It has been found that better result and/or lower consumption of hydrogen peroxide is obtained if the aqueous solution for treating the board contains at least one surfactant, suitably in an amount from about 0.01 to about 20 wt %, preferably from about 0.1 to about 10 wt %, most preferably from about 0.1 to about 5 wt %. Particularly, it has been found that the presence of a surfactant in the aqueous solution decreases the risk for brownish or yellowish spots on the treated surface.

Preferred surfactants are compatible with hydrogen peroxide, which means that neither do they cause decomposition of the hydrogen peroxide, nor does the hydrogen peroxide cause decomposition of the surfactants. Further, the surfactant is preferably environmental friendly and biodegradable. Non-ionic surfactants are particularly preferred, but also amphoteric and/or an-ionic surfactants can be used.

Preferred non-ionic surfactants are selected from ethoxylated and/or propoxylated fatty acids, alcohols, phenols, amines or amides, preferably comprising from 1 to 15 most preferably from 4 to 8 moles ethylene oxide and from 0 to 5, preferably from 0 to 3 mols propylene oxide per mole acid, alcohol, phenol, amine or amide. Preferably the acid, alcohol, phenol, amine or amide comprises from 7 to 18, most preferably from 9 to 12 carbon atoms. Ethoxylated and optionally propoxylated alcohols are particularly preferred. Such surfactants are commercially available from Akzo Nobel under the trademarks Berol®048, Berol®185, Berol®266 and Berol®537.

It has also been found that both the visual appearance and the long term stability in UV light of the treated board, can be further improved if the aqueous solution contains a dispersion of at least one of solid silica or a solid metal oxide, such as an oxide of at least one of titanium, aluminium, antimony, tin, zirconium or cerium. The solution preferably contains from about 0.005 to about 10 wt % dispersed solid silica or metal oxide, most preferably from about 0.1 to about 5 wt % dispersed solid silica or metal oxide. However, unless used in combination with hydrogen peroxide, the silica or metal oxide does not give any effect.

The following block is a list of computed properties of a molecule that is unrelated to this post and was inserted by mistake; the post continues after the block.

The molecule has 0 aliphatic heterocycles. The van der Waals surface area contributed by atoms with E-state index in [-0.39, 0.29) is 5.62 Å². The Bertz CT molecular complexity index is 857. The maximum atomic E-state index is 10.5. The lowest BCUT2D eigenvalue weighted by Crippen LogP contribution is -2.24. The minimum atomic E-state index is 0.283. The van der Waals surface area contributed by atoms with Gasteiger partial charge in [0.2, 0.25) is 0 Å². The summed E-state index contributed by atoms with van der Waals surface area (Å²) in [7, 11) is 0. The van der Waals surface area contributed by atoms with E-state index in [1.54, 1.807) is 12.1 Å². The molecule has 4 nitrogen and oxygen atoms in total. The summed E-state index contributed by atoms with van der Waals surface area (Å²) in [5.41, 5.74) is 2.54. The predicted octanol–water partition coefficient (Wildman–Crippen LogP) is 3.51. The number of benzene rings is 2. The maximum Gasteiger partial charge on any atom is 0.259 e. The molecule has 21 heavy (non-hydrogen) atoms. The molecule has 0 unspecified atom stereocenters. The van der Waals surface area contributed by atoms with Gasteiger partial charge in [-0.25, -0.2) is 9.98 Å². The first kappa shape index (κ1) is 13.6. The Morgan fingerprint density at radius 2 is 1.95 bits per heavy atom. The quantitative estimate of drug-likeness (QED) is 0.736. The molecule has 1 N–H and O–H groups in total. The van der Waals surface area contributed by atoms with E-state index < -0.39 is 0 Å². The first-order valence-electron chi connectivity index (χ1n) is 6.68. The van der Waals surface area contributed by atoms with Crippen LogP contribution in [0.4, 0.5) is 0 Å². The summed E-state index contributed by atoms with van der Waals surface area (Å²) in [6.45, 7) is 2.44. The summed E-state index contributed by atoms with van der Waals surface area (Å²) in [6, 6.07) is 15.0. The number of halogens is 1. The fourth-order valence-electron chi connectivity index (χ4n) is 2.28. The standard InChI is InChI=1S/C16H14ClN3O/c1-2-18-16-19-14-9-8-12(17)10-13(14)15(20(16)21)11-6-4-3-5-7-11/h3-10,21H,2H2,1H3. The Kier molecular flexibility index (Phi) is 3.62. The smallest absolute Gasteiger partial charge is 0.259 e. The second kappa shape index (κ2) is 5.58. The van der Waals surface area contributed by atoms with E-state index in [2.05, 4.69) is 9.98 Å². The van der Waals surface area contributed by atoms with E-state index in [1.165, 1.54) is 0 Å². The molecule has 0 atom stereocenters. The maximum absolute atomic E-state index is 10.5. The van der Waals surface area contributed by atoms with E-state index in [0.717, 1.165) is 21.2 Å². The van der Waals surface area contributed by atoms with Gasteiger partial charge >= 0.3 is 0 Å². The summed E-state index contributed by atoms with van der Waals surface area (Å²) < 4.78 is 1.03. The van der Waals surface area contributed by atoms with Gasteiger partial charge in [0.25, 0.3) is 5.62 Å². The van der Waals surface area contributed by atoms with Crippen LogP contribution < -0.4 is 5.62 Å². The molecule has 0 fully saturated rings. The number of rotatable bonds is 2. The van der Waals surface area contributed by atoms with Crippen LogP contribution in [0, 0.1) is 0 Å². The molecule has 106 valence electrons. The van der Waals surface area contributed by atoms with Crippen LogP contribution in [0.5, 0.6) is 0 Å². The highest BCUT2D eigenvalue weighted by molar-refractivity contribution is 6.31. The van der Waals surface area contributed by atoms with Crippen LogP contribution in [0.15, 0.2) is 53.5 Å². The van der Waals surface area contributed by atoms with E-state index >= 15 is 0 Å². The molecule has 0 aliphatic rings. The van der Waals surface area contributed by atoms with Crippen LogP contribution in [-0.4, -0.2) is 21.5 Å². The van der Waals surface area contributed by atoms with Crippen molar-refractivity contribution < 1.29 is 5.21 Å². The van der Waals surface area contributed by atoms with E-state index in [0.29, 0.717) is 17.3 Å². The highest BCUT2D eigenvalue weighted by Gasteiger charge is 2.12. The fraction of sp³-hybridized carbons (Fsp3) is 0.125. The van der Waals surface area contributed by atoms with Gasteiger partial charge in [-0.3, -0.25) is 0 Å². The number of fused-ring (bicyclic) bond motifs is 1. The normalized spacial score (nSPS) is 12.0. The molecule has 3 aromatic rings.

The dispersion of silica or metal oxide is preferably in the form of a colloidal solution of dense, non-agglomerated particles, normally having a mean particle diameter from about 2 to about 500 nm, which corresponds to a specific surface from about 5 to about 1300 m2/gram. In order to obtain optimal stability of the treated board in UV light, the mean particle diameter of the silica or metal oxide is preferably from about 5 to about 400 nm, most preferably from about 10 to about 300 nm, which corresponds to a specific surface from about 500 to about 7 m2/gram, preferably from about 270 to about 10 m2/gram.

Colloidal silica is particularly useful as silica does not catalyse decomposition of hydrogen peroxide. Further, colloidal silica is commercially available in the form of stable aqueous silica sols that easily can be mixed with hydrogen peroxide solutions. Preferred aqueous silica sols are compatible with hydrogen peroxide, which means that neither do they cause decomposition of the hydrogen peroxide, nor does the hydrogen peroxide cause gelling of the silica. In one embodiment, an acidic silica sol is used, suitably having a pH, before addition to the hydrogen peroxide, from about 1 to about 7, preferably from about 2 to about 5. Particularly preferred acidic silica sols are cationic and contains silica particles that are surface modified with oxides or hydroxides of preferably polyvalent metals or other elements, such as at least one of aluminium, boron, titanium, antimony, tin, zirconium or cerium. Examples of silica sols of this kind commercially available from Eka Chemicals are Bindzil®CAT, Bindzil®CAT 80, Bindzil®CAT 220 and Bindzil®CAT 500. Other useful acidic silica sols are de-ionised sols, such Nyacol®2034 DI (Eka Chemicals).